Iran’s rial rebounds from historic low amid heavier CBI intervention

Iran’s rial gains after US restores sanctions waiver

The Iranian rial has strengthened against major international currencies after the United States restored sanctions waivers to the country, a move seen by foreign exchange traders as a signal that Washington may soon return to compliance with a 2015 deal on Iran’s nuclear program, known as the JCPOA.

The rial closed at 266,500 against the US dollar on Saturday, up nearly 2.5% against prices reported in the market in Tehran when the working week ended on Thursday.

The official IRNA news agency said that the price of the US dollar in a government-run exchange center had dropped by 1% to 249,960 rials on Saturday.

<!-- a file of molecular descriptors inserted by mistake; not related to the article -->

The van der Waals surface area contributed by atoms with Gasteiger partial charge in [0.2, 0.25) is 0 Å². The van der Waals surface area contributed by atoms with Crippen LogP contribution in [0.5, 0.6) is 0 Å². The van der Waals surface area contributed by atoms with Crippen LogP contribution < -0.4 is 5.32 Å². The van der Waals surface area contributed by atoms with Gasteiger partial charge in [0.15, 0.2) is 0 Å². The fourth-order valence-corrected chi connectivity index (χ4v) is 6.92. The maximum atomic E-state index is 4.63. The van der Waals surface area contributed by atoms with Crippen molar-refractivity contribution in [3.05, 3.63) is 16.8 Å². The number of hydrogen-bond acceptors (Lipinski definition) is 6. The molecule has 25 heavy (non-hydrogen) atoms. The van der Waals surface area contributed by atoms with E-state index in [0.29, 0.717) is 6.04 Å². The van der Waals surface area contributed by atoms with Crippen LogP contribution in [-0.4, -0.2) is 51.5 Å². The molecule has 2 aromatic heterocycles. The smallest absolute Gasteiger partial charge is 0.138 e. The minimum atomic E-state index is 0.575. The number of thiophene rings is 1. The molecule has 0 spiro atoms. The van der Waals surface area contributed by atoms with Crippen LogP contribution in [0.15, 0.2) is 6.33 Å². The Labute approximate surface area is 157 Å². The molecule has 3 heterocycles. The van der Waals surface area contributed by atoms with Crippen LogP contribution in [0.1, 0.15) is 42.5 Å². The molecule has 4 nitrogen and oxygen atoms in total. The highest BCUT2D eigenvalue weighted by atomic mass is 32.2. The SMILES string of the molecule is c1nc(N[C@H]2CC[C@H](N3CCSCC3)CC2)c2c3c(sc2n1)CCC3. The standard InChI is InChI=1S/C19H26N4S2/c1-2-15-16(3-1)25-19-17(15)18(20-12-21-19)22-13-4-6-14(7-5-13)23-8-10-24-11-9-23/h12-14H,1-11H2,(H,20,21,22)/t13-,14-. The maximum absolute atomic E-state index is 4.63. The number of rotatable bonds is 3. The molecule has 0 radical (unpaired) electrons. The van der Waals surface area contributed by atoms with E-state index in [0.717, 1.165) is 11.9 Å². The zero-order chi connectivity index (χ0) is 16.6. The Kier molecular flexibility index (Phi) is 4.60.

Analysts said rial’s gain was merely a market reaction to a Friday decision by the US government to restore sanctions waivers to allow other countries to engage in nuclear cooperation projects in Iran.

Both Iran and the United States have ruled out that the move could mean that the two countries are on the verge of reaching an agreement to return to compliance with the JCPOA.

Indirect talks between the two held since April in Vienna are reportedly planned to resume for a ninth round next week.

Experts believe a breakthrough in the talks would cause the price of the US dollar against the rial to reach as low as 180,000.

The Iranian government has maintained an official rate of US$1= RLS42,000 for funding staples and medicine imports into the country more than three years after rial’s depreciation began when Washington pulled out of the JCPOA and imposed sanctions on Iran.